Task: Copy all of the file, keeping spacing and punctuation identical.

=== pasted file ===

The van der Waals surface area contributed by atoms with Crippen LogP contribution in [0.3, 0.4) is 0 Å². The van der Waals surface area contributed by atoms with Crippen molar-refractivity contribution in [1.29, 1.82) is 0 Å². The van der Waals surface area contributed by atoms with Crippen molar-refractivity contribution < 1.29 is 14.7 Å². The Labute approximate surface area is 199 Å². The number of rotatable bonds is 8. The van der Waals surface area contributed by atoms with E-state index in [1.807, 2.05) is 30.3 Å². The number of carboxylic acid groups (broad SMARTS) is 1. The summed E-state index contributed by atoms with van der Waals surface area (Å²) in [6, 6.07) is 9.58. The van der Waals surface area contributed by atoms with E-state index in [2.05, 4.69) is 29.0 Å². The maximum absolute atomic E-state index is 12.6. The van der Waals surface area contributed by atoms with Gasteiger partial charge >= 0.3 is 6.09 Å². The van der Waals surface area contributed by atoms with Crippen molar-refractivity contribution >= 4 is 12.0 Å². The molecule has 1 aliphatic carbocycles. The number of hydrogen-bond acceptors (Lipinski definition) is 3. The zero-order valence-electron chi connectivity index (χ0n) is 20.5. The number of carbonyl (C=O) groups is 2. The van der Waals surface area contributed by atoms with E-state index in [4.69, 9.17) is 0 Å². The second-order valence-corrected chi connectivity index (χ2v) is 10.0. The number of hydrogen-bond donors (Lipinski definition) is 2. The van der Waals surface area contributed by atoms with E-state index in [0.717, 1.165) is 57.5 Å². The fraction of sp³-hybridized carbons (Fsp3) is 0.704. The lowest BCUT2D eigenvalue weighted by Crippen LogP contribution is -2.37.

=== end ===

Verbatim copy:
The van der Waals surface area contributed by atoms with Crippen LogP contribution in [0.3, 0.4) is 0 Å². The van der Waals surface area contributed by atoms with Crippen molar-refractivity contribution in [1.29, 1.82) is 0 Å². The van der Waals surface area contributed by atoms with Crippen molar-refractivity contribution < 1.29 is 14.7 Å². The Labute approximate surface area is 199 Å². The number of rotatable bonds is 8. The van der Waals surface area contributed by atoms with E-state index in [1.807, 2.05) is 30.3 Å². The number of carboxylic acid groups (broad SMARTS) is 1. The summed E-state index contributed by atoms with van der Waals surface area (Å²) in [6, 6.07) is 9.58. The van der Waals surface area contributed by atoms with E-state index in [2.05, 4.69) is 29.0 Å². The maximum absolute atomic E-state index is 12.6. The van der Waals surface area contributed by atoms with Gasteiger partial charge >= 0.3 is 6.09 Å². The van der Waals surface area contributed by atoms with Crippen molar-refractivity contribution >= 4 is 12.0 Å². The molecule has 1 aliphatic carbocycles. The number of hydrogen-bond acceptors (Lipinski definition) is 3. The zero-order valence-electron chi connectivity index (χ0n) is 20.5. The number of carbonyl (C=O) groups is 2. The van der Waals surface area contributed by atoms with E-state index in [4.69, 9.17) is 0 Å². The second-order valence-corrected chi connectivity index (χ2v) is 10.0. The number of hydrogen-bond donors (Lipinski definition) is 2. The van der Waals surface area contributed by atoms with E-state index in [0.717, 1.165) is 57.5 Å². The fraction of sp³-hybridized carbons (Fsp3) is 0.704. The lowest BCUT2D eigenvalue weighted by Crippen LogP contribution is -2.37.